15 Minute Child Break presentation in Atlantic City seeks to educate parents about drugs



15 Minute Child Break presentation in Atlantic City seeks to educate parents about drugs

Font Size:
Default font size
Larger font size

Posted: Wednesday, February 6, 2013 9:23 pm | Updated: 6:52 am, Thu Feb 7, 2013.

Burdies Borders came to the Atlantic County Building in Atlantic City on Wednesday night to find out how he can help the youth keep away from drugs.

The 15 Minute Child Break presentation by the Partnership for a Drug-Free New Jersey educates parents and others raising children on how to talk about alcohol, drug and tobacco use.

The hookah pipe Killian held has grown in popularity among adults who mix cigarette tobacco with wine to have a sweet smoke.But as Kyran Killian showed drug paraphernalia that might go undetected by many parents, Borders was already familiar.

"That's not all they're using it for," Borders said.

The Atlantic City man said he began using drugs when he was 12 years old. After 20 years, he ended up at the Rescue Mission — and in a program.

Now 49, he has been clean 16 years.

The youngest of his eight children — boys 13 and 19 — live with him. He talks to them about drugs and his own struggles. But he wants to do more.

"I'm here to see how I can help get to the youth," Borders said. "I want to get involved in helping them understand there's more out there than doing drugs and dealing."

And, while Borders avoided jail himself, he knows much of the crime in the city can be traced to drug use.

That is why Stop the Violence of Atlantic County and the Atlantic County Sheriff's Office teamed up to sponsor two Child Break presentations. A second will be held 7 p.m. Feb. 28 at the Atlantic County Institute of Technology in Mays Landing.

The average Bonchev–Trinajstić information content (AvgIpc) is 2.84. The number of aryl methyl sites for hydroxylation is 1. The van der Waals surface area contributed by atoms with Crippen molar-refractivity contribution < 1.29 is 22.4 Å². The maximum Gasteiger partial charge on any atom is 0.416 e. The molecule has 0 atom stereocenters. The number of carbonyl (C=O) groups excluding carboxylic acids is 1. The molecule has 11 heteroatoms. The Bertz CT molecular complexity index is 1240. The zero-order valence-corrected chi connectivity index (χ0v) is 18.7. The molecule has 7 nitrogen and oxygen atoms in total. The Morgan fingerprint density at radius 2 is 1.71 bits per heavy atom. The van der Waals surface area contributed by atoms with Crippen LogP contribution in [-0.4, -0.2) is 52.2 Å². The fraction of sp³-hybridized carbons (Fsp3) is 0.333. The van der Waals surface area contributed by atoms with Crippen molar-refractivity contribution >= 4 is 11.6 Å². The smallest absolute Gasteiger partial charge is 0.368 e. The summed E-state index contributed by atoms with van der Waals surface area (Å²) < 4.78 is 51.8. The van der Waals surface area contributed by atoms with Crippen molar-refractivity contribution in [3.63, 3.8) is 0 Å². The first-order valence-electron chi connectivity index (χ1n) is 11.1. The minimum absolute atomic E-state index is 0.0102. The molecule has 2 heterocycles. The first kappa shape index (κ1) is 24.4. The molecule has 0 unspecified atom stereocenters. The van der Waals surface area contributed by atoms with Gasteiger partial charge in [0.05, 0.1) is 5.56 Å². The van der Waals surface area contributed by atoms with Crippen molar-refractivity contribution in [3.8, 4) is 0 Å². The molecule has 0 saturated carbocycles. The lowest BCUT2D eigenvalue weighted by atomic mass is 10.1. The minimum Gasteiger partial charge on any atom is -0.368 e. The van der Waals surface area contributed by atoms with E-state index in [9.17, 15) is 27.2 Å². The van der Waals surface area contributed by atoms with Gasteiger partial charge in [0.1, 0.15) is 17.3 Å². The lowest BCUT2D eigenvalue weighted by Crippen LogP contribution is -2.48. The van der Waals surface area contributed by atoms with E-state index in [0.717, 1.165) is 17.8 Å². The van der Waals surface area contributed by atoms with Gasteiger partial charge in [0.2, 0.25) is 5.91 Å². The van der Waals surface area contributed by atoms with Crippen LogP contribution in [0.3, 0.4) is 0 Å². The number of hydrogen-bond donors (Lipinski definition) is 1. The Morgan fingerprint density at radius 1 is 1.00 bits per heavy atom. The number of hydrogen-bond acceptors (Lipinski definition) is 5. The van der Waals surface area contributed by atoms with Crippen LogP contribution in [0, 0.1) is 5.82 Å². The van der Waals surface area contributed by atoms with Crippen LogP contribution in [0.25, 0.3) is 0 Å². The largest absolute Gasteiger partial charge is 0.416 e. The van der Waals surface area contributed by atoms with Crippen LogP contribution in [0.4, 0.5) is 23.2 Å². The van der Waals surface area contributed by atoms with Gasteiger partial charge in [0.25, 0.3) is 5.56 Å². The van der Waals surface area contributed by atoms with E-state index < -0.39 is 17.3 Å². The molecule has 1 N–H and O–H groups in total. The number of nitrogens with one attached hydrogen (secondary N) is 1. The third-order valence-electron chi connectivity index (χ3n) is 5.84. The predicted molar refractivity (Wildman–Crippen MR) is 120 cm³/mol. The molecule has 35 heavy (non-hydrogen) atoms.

"It's related to all the crimes that you see," Sheriff Frank Balles said. "The burglaries, the thefts, a majority of the assaults, the shootings, it all comes back to drugs."

Keeping children off them can start with 15 minutes a day, Killian said.

Studies have found that parents who talk to their children for at least 15 minutes a day about things that are important to them are 67 percent less likely to ever try marijuana.

And while many say marijuana is not addictive, it is proven to have a "psychological addiction," Killian said.

For some, the high soon isn't enough, he said, as Borders nodded in agreement in the audience. In other cases, the marijuana — which is stronger than decades ago — is sometimes mixed with other drugs or dipped in things such as formaldehyde or PCP, which is known on the street as "wet" or "waki."

Talking to children has to start at a young age, Killian said, citing numbers that show that by the end of eighth grade, 39 percent have tried alcohol, 20 percent have tried illicit drugs, 15 percent have smoked marijuana and 21 percent have smoked cigarettes.

The study found that while 18 percent of eighth-graders said they had gotten drunk at least once, by 10th grade the number jumped to 42 percent.

But illegal drugs and alcohol aren't all those with children in their home need to worry about.

"Who knew Grandma kept a stash!" said a bag holding an information packet handed out as part of the presentation.

"Prescription drugs are the number one most abused drug in the nation because they are so readily available," Killian said.

The Partnership for a Drug-Free N.J. suggests locking up prescription pills not just for children that live in the home, but those who may visit.

With a small turnout Wednesday, "we want to take this where it's needed," county Stop the Violence Chairman Perry Mays said. "Into the community where there's a targeted audience."

Ernestine Smith, also of Stop the Violence, said there need to be a few changes to take the community into consideration. Parents aren't necessarily able to follow suggestions that include having five meals a week with their children.

"Parents work opposite hours from their children," she said. "It's not that they don't care. It just needs to be done in another way."

But the presentation is something they all should see, Smith added.

"Even I learned some things," she said.

Contact Lynda Cohen:



Follow Lynda Cohen on Twitter @LyndaCohen